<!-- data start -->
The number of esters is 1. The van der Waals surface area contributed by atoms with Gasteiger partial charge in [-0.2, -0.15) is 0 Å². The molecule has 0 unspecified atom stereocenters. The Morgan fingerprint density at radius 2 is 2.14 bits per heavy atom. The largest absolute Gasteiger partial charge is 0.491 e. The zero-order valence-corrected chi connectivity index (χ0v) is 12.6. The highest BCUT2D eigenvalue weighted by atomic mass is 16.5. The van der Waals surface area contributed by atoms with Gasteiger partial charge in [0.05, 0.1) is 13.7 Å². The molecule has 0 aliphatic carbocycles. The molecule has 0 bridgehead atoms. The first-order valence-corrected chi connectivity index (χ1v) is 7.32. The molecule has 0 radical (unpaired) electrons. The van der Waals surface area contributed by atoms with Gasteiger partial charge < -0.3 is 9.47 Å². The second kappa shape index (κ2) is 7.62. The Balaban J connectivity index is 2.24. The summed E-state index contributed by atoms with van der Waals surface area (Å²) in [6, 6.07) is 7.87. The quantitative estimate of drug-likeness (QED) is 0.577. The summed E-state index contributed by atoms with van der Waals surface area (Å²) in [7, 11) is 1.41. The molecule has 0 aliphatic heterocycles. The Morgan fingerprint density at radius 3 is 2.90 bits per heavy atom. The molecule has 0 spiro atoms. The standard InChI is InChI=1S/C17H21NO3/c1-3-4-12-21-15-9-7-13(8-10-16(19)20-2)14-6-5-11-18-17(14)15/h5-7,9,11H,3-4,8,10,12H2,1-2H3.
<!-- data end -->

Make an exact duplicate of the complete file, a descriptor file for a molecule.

The number of esters is 1. The van der Waals surface area contributed by atoms with Gasteiger partial charge in [-0.2, -0.15) is 0 Å². The molecule has 0 unspecified atom stereocenters. The Morgan fingerprint density at radius 2 is 2.14 bits per heavy atom. The largest absolute Gasteiger partial charge is 0.491 e. The zero-order valence-corrected chi connectivity index (χ0v) is 12.6. The highest BCUT2D eigenvalue weighted by atomic mass is 16.5. The van der Waals surface area contributed by atoms with Gasteiger partial charge in [0.05, 0.1) is 13.7 Å². The molecule has 0 aliphatic carbocycles. The molecule has 0 bridgehead atoms. The first-order valence-corrected chi connectivity index (χ1v) is 7.32. The molecule has 0 radical (unpaired) electrons. The van der Waals surface area contributed by atoms with Gasteiger partial charge < -0.3 is 9.47 Å². The second kappa shape index (κ2) is 7.62. The Balaban J connectivity index is 2.24. The summed E-state index contributed by atoms with van der Waals surface area (Å²) in [6, 6.07) is 7.87. The quantitative estimate of drug-likeness (QED) is 0.577. The summed E-state index contributed by atoms with van der Waals surface area (Å²) in [7, 11) is 1.41. The molecule has 0 aliphatic heterocycles. The Morgan fingerprint density at radius 3 is 2.90 bits per heavy atom. The molecule has 0 spiro atoms. The standard InChI is InChI=1S/C17H21NO3/c1-3-4-12-21-15-9-7-13(8-10-16(19)20-2)14-6-5-11-18-17(14)15/h5-7,9,11H,3-4,8,10,12H2,1-2H3.